4. Jane Bolin: Known as the first Black female judge. A Yale graduate, Bolin had entered law starting as a defense attorney for
    Image Source: Wikipedia

    the family court where she worked tirelessly to defend the disadvantaged women and children of New York. For decades she continued to advocate for policy change that would ensure predominantly Black schools receive adequate funding, and that they had access to public funds if they were struggling financially. She continued, alongside former First Lady Eleanor Roosevelt for years to decrease the crime rate amongst young Black boys and help disadvantaged neighborhoods. Bolin was finally sworn in as a judge in 1939. Under her rule, she achieved two main legal landmarks- eliminating the assignments of probation officers based on ethnicity, and making private child-care agencies running on public funds accept all children, regardless of skin color. She retired in 1978, but she paved the way for all future female attorneys and those entering the legal field. 

  5. Image Source: Biography

    Madam CJ Walker: Walker is best known for being the first Black millionaire in history, but her accomplishments go far beyond that. Walker suffered from a scalp condition that made her lose most of her hair, and motivated her to start creating her treatments that formed the foundation of the Black Hair Care industry, During that time, most stores and brands only really catered to the hair texture for white women, turning many Black women over to more natural resources to care for their head. After moving to Denver Colorado with just $1.05 to her name, Walker pursued her goals of selling hair care directed towards Black women. With products like Wonderful Hair Grower, Glossine, and Vegetable Shampoo, Walker gained a quick following and later opened her beauty salon. The effectiveness of her treatments earned her a reputable success as an entrepreneur. However, on top of just making her millions, Walker opened many salons that employed women who had migrated and were members of the Harlem Renaissance. This was greatly impactful because, at the time, the job options for Black women were extremely limited, and offered incredibly low/unfair pay. Today, she can be remembered as the woman who changed the course of Black hair care and financial independence.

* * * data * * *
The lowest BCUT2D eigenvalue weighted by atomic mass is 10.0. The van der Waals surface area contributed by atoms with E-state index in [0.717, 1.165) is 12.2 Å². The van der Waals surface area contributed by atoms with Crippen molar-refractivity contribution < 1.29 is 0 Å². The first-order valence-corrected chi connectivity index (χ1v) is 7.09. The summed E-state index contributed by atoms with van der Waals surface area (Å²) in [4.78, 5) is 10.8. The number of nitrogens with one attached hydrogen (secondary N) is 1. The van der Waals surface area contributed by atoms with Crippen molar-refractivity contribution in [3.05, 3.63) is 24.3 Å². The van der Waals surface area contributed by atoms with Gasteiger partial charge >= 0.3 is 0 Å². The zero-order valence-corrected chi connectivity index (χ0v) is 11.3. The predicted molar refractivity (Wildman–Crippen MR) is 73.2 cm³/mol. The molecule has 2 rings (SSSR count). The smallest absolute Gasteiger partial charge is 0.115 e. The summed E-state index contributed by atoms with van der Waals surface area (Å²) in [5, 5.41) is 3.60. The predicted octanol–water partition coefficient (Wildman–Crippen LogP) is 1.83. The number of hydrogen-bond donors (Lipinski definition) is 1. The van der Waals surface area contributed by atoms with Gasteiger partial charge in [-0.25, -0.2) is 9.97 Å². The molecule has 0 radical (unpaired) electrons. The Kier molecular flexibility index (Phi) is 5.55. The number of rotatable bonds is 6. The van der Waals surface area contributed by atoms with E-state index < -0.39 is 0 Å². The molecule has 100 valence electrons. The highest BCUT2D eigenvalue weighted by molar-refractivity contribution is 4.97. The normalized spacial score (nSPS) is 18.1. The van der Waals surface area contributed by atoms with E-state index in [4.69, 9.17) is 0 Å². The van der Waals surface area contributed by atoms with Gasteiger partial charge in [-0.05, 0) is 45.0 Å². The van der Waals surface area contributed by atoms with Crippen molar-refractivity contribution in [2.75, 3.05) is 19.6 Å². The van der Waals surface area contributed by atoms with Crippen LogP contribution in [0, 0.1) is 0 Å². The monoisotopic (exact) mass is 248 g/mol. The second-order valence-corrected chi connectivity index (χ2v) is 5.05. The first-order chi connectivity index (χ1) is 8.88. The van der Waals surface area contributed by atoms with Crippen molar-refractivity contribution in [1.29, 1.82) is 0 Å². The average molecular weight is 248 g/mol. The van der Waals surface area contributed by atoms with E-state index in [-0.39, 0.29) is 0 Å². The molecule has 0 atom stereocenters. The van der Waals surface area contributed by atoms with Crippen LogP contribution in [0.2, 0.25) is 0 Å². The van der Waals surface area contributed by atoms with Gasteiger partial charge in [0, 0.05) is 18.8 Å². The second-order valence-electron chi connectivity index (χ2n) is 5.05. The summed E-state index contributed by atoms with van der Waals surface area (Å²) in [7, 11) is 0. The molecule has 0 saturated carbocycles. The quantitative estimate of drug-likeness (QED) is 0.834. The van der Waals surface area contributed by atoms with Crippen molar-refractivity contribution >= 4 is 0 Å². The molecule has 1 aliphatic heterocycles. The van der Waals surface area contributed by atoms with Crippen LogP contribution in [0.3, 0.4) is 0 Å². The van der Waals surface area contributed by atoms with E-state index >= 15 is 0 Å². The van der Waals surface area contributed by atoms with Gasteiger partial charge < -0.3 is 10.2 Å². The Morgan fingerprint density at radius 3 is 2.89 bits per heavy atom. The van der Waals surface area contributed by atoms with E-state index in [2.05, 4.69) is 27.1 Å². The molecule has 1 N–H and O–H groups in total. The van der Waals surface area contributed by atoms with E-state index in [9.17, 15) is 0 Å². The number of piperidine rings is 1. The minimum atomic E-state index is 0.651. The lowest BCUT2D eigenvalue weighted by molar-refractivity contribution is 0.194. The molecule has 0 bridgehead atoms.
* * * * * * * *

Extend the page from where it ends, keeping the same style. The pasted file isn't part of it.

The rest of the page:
There are, of course, still millions of other influential Black artists, activists, musicians, and figures to learn from, these are just a few stories that pulled my attention. All of the women listed above, apart from their accomplishments, truly reshaped our entire history and gave back to the Black community and society in hundreds of different ways and deserved to be celebrated every day for it. Remember learning about Black history and culture goes far beyond February, make sure you are consistently educating yourself on their importance all 12 months of the year!